Narcissistic Recovery: Move-Out Day

I moved out of our house one year ago today. One year ago was the last time I sat on my old red couch. It was the last time I enjoyed the living room with the bay window, the fireplace, and the walls I’d painted the most soothing light greyish blue.

I miss the light we used to get in the living room and kitchen. It was bright and cheery and pulled the outside into our home.

“Our home.” I say our home but it was never our home.

It was a house that had potential. That is all.

It could have been a wonderful home. If I hadn’t lived in it with a manipulative, controlling narcissist, it could have become a beautiful home. As is, it was just a house. A structure.

It, like me, wasn’t allowed to have a heart or to have any life to it. It, like me, only existed as a status symbol to the Narcissist.

I miss it, though. I miss the couch, and the fireplace, and the size of the rooms. I miss the garden out back. I wish I could beautify the front yard and the house the way it deserved.

I can’t, though. That part of my life is behind me now, and it’s for the best.

One year ago today I had coffee on my comfy old couch with the gas fireplace warming the living room.

I didn’t sleep well the night before but I woke up excited anyway.


One of my Facebook posts from one year ago today


I was terrified the Narcissist might find out what I was up to and stay home from work to try to control the events of the move.

He didn’t and almost everything went smoothly that day. The movers came and took the heavy furniture and boxes and put them into storage. A friend came and we loaded up both our cars with everything I planned to bring to my temporary accommodations.

I wanted to be vengeful and she talked me out of it. I wanted to take all the toilet paper with me, in retribution for him having taken all the toothpaste a few weeks earlier. She convinced me I would feel better in the long run if I behaved with integrity, and she was right. We vacuumed and swept before we left. We straightened up after ourselves.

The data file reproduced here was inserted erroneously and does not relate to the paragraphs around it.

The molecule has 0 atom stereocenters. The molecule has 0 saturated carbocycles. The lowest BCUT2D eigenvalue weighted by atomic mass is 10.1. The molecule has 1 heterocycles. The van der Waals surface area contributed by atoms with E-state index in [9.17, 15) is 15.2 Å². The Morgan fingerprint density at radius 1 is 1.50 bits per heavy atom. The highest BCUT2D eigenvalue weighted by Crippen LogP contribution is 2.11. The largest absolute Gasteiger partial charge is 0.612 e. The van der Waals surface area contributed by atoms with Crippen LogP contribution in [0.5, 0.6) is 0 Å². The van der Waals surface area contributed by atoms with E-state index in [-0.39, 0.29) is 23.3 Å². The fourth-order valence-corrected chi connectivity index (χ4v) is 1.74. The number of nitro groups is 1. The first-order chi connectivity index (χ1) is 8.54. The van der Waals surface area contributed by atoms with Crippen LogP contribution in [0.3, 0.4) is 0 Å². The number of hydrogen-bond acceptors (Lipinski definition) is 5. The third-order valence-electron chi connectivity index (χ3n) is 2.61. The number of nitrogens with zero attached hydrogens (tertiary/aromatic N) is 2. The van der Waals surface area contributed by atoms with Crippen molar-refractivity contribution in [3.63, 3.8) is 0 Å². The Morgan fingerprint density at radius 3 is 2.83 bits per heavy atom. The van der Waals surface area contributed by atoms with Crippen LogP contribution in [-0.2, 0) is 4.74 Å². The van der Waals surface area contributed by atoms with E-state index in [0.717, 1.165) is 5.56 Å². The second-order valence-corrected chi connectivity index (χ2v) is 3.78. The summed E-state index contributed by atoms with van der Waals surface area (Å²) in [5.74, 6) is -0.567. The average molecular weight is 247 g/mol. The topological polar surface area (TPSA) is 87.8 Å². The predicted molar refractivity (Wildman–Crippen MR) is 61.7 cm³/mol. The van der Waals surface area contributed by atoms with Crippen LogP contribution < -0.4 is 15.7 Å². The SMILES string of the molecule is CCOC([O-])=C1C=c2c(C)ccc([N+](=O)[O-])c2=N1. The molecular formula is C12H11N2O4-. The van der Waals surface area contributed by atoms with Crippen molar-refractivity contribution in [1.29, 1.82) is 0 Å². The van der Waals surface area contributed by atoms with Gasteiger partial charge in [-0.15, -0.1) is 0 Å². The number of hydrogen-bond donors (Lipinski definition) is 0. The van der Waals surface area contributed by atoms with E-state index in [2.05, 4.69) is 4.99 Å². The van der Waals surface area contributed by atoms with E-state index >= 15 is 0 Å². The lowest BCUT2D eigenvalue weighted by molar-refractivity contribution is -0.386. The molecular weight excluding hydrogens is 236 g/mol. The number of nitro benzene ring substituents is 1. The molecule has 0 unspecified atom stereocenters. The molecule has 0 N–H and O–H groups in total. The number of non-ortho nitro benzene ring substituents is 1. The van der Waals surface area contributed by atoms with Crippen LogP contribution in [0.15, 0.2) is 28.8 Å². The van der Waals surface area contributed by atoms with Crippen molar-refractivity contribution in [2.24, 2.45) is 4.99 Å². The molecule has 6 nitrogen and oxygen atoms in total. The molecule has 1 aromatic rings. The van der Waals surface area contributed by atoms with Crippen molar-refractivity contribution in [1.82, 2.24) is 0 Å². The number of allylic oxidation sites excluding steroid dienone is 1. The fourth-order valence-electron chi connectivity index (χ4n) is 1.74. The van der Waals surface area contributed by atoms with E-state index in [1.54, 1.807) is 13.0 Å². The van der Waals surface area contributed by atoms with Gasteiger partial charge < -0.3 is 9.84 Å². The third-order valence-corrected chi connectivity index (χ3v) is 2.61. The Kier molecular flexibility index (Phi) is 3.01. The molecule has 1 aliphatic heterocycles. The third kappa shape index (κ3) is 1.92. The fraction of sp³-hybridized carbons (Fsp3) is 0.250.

We did what was right because it was right, not because the Narcissist would ever notice, or care. He wouldn’t withhold punishment because of it. It was simply the right thing to do.

And then we went to leave and my car wouldn’t start. The battery was dead. We needed to wait an hour for AAA to show up with jumper cables.

There were a few neighbors out gardening that day. Not any of the few I’d ever spoken to before. Total strangers. When I tried to ask if they had jumper cables they were awful to me. Suspicious. Unneighborly. They wanted nothing to do with me.

Their behavior would be my last memory of the neighborhood I used to live in, the life I’d hoped to lead.


Facebook post from one year ago today


One year ago this morning was the last time I had my morning coffee on my comfy old couch while the living room was warmed by the gas fireplace I loved so much. Later that day, I was living with close friends who had agreed to take in me and my cats.

I wish I could say it was all behind me as of that day, but the truth is the opposite. Granted, I finally could relax a little. But the hardest parts were about to begin.

Once I was able to get out of survival mode, the reality of my experience started crashing down on me.

I had been in a high adrenaline state for so long. Emerging from it left me raw and shaken.

It’s where I am still today.

I am an abuse survivor. I am recovering from being in an abusive relationship.

I suffer from PTSD and depressive tendencies as a result of Narcissistic abuse.

This is my first time stating these words. I have eluded to it. I have never stated it bluntly. I am, even now, full of fear, guilt, and self-doubt.

It’s been one year. I wonder how many it will take until I feel like myself again. I wonder if I ever will. I feel it’s unlikely.

I was in an abusive relationship. I was psychologically tortured and broken. I became a shaky shadowy wisp of what I had once been because of narcissistic abuse.

One year ago today my recovery could truly begin. Today it still continues.

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